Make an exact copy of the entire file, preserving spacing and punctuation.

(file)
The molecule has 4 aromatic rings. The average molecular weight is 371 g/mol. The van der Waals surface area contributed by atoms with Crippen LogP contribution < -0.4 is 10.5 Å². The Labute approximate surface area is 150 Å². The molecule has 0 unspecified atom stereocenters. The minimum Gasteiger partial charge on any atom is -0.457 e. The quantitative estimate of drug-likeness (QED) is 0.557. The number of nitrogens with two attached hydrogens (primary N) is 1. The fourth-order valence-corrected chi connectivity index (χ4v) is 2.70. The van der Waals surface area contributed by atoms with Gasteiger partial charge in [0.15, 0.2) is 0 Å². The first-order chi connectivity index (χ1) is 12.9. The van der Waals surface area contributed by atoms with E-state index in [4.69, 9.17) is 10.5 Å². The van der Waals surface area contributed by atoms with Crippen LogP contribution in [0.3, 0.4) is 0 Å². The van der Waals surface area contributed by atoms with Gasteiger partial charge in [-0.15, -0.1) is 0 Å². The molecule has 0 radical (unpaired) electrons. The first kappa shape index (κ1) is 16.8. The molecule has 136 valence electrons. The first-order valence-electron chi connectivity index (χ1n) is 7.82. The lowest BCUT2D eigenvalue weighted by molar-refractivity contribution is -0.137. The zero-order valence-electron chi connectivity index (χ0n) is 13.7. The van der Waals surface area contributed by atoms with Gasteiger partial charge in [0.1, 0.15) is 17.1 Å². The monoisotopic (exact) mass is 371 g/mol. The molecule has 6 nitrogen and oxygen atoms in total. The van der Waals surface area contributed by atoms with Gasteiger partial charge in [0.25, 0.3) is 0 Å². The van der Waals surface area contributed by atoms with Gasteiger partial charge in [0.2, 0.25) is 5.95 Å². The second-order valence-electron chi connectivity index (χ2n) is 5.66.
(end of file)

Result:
The molecule has 4 aromatic rings. The average molecular weight is 371 g/mol. The van der Waals surface area contributed by atoms with Crippen LogP contribution < -0.4 is 10.5 Å². The Labute approximate surface area is 150 Å². The molecule has 0 unspecified atom stereocenters. The minimum Gasteiger partial charge on any atom is -0.457 e. The quantitative estimate of drug-likeness (QED) is 0.557. The number of nitrogens with two attached hydrogens (primary N) is 1. The fourth-order valence-corrected chi connectivity index (χ4v) is 2.70. The van der Waals surface area contributed by atoms with Gasteiger partial charge in [0.15, 0.2) is 0 Å². The first-order chi connectivity index (χ1) is 12.9. The van der Waals surface area contributed by atoms with E-state index in [4.69, 9.17) is 10.5 Å². The van der Waals surface area contributed by atoms with Crippen LogP contribution in [0.3, 0.4) is 0 Å². The van der Waals surface area contributed by atoms with Gasteiger partial charge in [-0.15, -0.1) is 0 Å². The molecule has 0 radical (unpaired) electrons. The first kappa shape index (κ1) is 16.8. The molecule has 136 valence electrons. The first-order valence-electron chi connectivity index (χ1n) is 7.82. The lowest BCUT2D eigenvalue weighted by molar-refractivity contribution is -0.137. The zero-order valence-electron chi connectivity index (χ0n) is 13.7. The van der Waals surface area contributed by atoms with Gasteiger partial charge in [0.1, 0.15) is 17.1 Å². The monoisotopic (exact) mass is 371 g/mol. The molecule has 6 nitrogen and oxygen atoms in total. The van der Waals surface area contributed by atoms with Gasteiger partial charge in [0.25, 0.3) is 0 Å². The van der Waals surface area contributed by atoms with Gasteiger partial charge in [0.2, 0.25) is 5.95 Å². The second-order valence-electron chi connectivity index (χ2n) is 5.66.